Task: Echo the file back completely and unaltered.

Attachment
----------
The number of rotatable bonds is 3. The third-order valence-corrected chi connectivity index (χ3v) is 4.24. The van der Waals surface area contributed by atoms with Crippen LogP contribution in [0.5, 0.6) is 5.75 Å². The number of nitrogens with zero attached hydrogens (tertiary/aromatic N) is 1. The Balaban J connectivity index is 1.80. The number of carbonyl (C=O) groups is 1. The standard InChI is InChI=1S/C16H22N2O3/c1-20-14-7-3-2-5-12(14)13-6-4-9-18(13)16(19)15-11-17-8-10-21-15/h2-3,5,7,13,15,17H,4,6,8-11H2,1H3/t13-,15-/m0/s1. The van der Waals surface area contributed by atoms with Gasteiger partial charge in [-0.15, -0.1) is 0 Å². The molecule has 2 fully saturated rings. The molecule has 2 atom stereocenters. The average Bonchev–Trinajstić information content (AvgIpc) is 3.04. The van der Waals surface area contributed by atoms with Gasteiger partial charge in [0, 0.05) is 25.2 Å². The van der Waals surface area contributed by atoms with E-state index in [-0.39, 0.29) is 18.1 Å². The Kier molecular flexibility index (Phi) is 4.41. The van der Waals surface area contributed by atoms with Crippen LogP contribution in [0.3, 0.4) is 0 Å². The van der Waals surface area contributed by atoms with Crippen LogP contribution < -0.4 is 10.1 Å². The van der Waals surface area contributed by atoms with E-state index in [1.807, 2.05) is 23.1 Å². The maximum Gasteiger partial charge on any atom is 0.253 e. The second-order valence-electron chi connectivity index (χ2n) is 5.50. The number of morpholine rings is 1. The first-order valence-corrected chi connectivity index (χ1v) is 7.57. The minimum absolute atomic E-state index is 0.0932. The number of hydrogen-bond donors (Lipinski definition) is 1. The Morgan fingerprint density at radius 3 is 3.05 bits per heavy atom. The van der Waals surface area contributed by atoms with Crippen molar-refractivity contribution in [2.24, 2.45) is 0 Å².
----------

The number of rotatable bonds is 3. The third-order valence-corrected chi connectivity index (χ3v) is 4.24. The van der Waals surface area contributed by atoms with Crippen LogP contribution in [0.5, 0.6) is 5.75 Å². The number of nitrogens with zero attached hydrogens (tertiary/aromatic N) is 1. The Balaban J connectivity index is 1.80. The number of carbonyl (C=O) groups is 1. The standard InChI is InChI=1S/C16H22N2O3/c1-20-14-7-3-2-5-12(14)13-6-4-9-18(13)16(19)15-11-17-8-10-21-15/h2-3,5,7,13,15,17H,4,6,8-11H2,1H3/t13-,15-/m0/s1. The van der Waals surface area contributed by atoms with Gasteiger partial charge in [-0.15, -0.1) is 0 Å². The molecule has 2 fully saturated rings. The molecule has 2 atom stereocenters. The average Bonchev–Trinajstić information content (AvgIpc) is 3.04. The van der Waals surface area contributed by atoms with Gasteiger partial charge in [0, 0.05) is 25.2 Å². The van der Waals surface area contributed by atoms with E-state index in [-0.39, 0.29) is 18.1 Å². The Kier molecular flexibility index (Phi) is 4.41. The van der Waals surface area contributed by atoms with Crippen LogP contribution in [0.3, 0.4) is 0 Å². The van der Waals surface area contributed by atoms with Crippen LogP contribution < -0.4 is 10.1 Å². The van der Waals surface area contributed by atoms with E-state index in [1.807, 2.05) is 23.1 Å². The maximum Gasteiger partial charge on any atom is 0.253 e. The second-order valence-electron chi connectivity index (χ2n) is 5.50. The number of morpholine rings is 1. The first-order valence-corrected chi connectivity index (χ1v) is 7.57. The minimum absolute atomic E-state index is 0.0932. The number of hydrogen-bond donors (Lipinski definition) is 1. The Morgan fingerprint density at radius 3 is 3.05 bits per heavy atom. The van der Waals surface area contributed by atoms with Crippen molar-refractivity contribution in [2.24, 2.45) is 0 Å².